Ransomware that holds your computer hostage until a fee has been paid to unlock it is pretty evil as far as nefarious code goes. Apparently, the group behind the TeslaCrypt ransomware came to that same conclusion as they've shut down the project and released the master decryption key.
As Bleeping Computer explains, an analyst at security firm ESET noticed over the past few weeks that the developers of TeslaCrypt had slowly been closing their doors. Simultaneously, some distributors have been moving their operations to a different type of ransomware.
On a whim, the ESET analyst hopped on the support chat of the Tesla payment site and asked if they would release the master decryption key. Surprisingly enough, they did just that and even posted it on their now defunct payment site.
With the master key in hand, TeslaCrypt expert BloodDolly updated a program called TeslaDecoder to version 1.0. Now, the software can decrypt versions 3.0 and 4.0 of TeslaCrypt.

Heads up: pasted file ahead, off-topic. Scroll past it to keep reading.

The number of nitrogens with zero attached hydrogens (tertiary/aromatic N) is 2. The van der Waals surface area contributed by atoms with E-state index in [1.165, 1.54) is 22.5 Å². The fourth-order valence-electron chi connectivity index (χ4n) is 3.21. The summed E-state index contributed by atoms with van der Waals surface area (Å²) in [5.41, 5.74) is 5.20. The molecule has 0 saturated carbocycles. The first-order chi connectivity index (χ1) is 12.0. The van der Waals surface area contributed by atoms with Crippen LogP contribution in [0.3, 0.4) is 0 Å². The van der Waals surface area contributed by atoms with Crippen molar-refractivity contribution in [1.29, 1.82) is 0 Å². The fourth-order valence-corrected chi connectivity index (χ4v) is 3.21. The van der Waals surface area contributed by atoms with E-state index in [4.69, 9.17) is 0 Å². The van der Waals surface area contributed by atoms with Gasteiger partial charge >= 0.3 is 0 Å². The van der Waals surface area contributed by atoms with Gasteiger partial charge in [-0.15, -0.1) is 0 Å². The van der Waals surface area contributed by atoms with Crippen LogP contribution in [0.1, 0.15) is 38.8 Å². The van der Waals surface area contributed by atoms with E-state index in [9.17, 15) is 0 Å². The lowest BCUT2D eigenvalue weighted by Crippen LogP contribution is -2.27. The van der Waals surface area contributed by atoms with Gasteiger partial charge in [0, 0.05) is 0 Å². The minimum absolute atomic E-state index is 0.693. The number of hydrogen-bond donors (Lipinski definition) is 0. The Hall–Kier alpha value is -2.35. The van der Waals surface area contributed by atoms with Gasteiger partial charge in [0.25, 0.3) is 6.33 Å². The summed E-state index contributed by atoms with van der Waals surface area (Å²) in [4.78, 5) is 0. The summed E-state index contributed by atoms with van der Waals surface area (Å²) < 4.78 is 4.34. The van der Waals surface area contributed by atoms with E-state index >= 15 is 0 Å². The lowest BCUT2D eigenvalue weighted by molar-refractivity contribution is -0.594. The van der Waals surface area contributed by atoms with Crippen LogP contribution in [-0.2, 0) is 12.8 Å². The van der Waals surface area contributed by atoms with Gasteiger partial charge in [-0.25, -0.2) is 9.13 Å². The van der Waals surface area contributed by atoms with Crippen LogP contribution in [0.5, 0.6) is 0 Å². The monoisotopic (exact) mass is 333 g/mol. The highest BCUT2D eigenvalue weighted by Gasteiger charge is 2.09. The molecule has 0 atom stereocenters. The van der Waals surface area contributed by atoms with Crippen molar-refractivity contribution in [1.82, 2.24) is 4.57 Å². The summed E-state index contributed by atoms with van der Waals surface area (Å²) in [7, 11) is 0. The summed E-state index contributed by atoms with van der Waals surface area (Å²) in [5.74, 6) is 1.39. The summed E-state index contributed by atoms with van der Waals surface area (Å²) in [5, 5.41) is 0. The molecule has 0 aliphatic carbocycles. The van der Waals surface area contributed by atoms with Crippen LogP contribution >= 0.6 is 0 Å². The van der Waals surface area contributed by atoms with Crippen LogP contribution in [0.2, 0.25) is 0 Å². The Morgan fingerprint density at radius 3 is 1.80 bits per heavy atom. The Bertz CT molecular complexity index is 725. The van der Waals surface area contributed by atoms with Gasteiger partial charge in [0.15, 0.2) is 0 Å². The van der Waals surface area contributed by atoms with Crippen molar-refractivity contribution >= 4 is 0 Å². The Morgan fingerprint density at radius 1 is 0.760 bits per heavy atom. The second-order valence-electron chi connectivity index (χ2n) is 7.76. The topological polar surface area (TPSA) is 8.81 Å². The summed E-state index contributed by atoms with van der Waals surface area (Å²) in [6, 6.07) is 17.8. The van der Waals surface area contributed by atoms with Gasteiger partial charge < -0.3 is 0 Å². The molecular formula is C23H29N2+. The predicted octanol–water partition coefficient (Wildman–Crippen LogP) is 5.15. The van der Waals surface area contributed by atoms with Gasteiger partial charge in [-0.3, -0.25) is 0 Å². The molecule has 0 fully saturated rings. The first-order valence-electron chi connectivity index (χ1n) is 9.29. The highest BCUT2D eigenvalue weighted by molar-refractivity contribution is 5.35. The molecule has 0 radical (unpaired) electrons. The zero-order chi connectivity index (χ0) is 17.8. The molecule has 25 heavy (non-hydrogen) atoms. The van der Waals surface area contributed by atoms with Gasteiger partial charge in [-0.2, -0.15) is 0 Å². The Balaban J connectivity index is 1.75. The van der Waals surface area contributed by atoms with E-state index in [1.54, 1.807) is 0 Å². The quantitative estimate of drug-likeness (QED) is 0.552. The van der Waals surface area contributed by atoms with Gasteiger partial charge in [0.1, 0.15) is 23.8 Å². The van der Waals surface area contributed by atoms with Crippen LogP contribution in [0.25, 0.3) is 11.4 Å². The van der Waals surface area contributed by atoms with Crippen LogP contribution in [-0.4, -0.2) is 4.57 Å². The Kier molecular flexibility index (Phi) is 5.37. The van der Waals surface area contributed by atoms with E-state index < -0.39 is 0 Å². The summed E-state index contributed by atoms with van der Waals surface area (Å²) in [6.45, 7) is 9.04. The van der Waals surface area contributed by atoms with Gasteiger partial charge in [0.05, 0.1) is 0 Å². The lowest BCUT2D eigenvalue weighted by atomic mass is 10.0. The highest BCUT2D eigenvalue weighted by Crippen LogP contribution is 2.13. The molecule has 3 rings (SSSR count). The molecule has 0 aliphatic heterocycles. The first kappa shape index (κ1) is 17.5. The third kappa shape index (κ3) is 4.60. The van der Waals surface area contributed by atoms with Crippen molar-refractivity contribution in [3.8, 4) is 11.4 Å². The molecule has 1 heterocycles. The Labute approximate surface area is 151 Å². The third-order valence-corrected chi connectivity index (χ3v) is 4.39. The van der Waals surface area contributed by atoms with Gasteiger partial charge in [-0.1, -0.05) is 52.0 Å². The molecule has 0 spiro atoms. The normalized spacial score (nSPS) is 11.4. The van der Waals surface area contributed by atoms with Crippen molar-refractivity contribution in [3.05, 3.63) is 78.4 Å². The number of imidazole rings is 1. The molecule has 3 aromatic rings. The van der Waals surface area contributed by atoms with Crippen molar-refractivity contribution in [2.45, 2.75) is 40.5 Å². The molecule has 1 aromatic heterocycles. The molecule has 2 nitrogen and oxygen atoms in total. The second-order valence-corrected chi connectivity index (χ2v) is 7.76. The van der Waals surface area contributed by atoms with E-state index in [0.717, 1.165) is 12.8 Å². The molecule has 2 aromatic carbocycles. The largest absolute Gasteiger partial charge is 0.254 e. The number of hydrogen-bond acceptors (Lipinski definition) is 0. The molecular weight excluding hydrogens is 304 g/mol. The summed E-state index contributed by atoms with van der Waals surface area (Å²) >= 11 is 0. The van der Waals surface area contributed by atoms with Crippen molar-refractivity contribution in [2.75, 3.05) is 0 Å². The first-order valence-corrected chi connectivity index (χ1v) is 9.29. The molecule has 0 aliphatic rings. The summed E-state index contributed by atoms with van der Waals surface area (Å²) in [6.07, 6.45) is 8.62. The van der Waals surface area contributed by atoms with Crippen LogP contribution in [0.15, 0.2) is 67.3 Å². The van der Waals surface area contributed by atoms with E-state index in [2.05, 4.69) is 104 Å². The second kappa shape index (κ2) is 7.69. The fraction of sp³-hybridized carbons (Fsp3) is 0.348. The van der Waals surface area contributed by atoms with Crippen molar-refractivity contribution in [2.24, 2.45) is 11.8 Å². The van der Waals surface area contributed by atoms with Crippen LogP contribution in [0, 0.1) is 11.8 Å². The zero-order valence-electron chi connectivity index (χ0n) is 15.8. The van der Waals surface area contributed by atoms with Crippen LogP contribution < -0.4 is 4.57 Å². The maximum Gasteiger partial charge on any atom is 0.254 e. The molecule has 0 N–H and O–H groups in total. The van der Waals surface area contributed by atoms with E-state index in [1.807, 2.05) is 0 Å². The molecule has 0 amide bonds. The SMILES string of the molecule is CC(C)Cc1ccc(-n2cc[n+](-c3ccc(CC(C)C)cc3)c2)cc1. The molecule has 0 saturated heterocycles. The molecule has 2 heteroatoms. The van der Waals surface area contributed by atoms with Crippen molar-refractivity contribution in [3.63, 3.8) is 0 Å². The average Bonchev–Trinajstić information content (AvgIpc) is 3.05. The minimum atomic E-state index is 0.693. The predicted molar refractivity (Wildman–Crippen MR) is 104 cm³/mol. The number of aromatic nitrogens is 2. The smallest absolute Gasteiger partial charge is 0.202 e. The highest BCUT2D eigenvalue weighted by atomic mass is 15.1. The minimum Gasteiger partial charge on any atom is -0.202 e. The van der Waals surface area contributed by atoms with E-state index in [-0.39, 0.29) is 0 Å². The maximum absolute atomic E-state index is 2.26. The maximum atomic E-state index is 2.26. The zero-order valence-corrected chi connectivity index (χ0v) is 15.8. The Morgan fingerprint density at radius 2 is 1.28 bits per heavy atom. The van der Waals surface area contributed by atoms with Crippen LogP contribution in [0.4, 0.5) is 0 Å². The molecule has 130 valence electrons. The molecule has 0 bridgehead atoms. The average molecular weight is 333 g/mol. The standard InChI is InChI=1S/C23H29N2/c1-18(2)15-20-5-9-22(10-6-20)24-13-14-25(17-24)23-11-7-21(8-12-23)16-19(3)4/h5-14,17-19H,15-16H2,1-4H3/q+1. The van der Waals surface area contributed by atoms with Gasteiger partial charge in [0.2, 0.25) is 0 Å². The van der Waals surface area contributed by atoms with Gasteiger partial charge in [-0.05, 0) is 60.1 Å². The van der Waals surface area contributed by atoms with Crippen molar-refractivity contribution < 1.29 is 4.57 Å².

TeslaCrypt first surfaced in early 2015 and was unique in that it targeted gamers by encrypting data such as save files and custom maps in addition to the usual gamut of documents, photos and so on. In total, it would look for 185 different file extensions to encrypt. The only way to regain access to your files was to pay the ransom or start fresh using backups of your data.
Why TeslaCrypt's creators decided to abandon the project and publish the master key remains a mystery. Perhaps they were in a major financial pinch and needed to generate some quick cash? That of course doesn't make it right but the fact that they ultimately published the key and closed their operation does speak to their underlying character.